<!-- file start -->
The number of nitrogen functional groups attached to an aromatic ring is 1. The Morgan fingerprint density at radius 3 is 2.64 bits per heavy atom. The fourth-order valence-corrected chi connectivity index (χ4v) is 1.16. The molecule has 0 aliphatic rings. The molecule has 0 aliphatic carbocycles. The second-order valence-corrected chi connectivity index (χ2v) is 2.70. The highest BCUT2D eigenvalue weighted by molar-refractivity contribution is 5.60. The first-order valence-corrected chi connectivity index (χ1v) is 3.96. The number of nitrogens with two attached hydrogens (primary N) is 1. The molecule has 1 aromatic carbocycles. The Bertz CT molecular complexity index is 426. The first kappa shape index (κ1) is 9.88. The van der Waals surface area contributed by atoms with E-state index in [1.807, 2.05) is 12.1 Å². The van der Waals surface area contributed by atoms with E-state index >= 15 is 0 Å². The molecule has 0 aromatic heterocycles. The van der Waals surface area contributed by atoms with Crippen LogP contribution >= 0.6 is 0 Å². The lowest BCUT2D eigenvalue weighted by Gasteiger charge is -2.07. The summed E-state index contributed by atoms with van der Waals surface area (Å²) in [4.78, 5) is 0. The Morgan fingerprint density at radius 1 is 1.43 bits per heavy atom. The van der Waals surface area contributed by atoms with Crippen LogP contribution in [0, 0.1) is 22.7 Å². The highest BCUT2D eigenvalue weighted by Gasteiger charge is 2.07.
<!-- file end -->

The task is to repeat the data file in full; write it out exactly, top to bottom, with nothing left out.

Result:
The number of nitrogen functional groups attached to an aromatic ring is 1. The Morgan fingerprint density at radius 3 is 2.64 bits per heavy atom. The fourth-order valence-corrected chi connectivity index (χ4v) is 1.16. The molecule has 0 aliphatic rings. The molecule has 0 aliphatic carbocycles. The second-order valence-corrected chi connectivity index (χ2v) is 2.70. The highest BCUT2D eigenvalue weighted by molar-refractivity contribution is 5.60. The first-order valence-corrected chi connectivity index (χ1v) is 3.96. The number of nitrogens with two attached hydrogens (primary N) is 1. The molecule has 1 aromatic carbocycles. The Bertz CT molecular complexity index is 426. The first kappa shape index (κ1) is 9.88. The van der Waals surface area contributed by atoms with E-state index in [1.807, 2.05) is 12.1 Å². The van der Waals surface area contributed by atoms with E-state index >= 15 is 0 Å². The molecule has 0 aromatic heterocycles. The van der Waals surface area contributed by atoms with Crippen LogP contribution >= 0.6 is 0 Å². The lowest BCUT2D eigenvalue weighted by Gasteiger charge is -2.07. The summed E-state index contributed by atoms with van der Waals surface area (Å²) in [4.78, 5) is 0. The Morgan fingerprint density at radius 1 is 1.43 bits per heavy atom. The van der Waals surface area contributed by atoms with Crippen LogP contribution in [0, 0.1) is 22.7 Å². The highest BCUT2D eigenvalue weighted by Gasteiger charge is 2.07.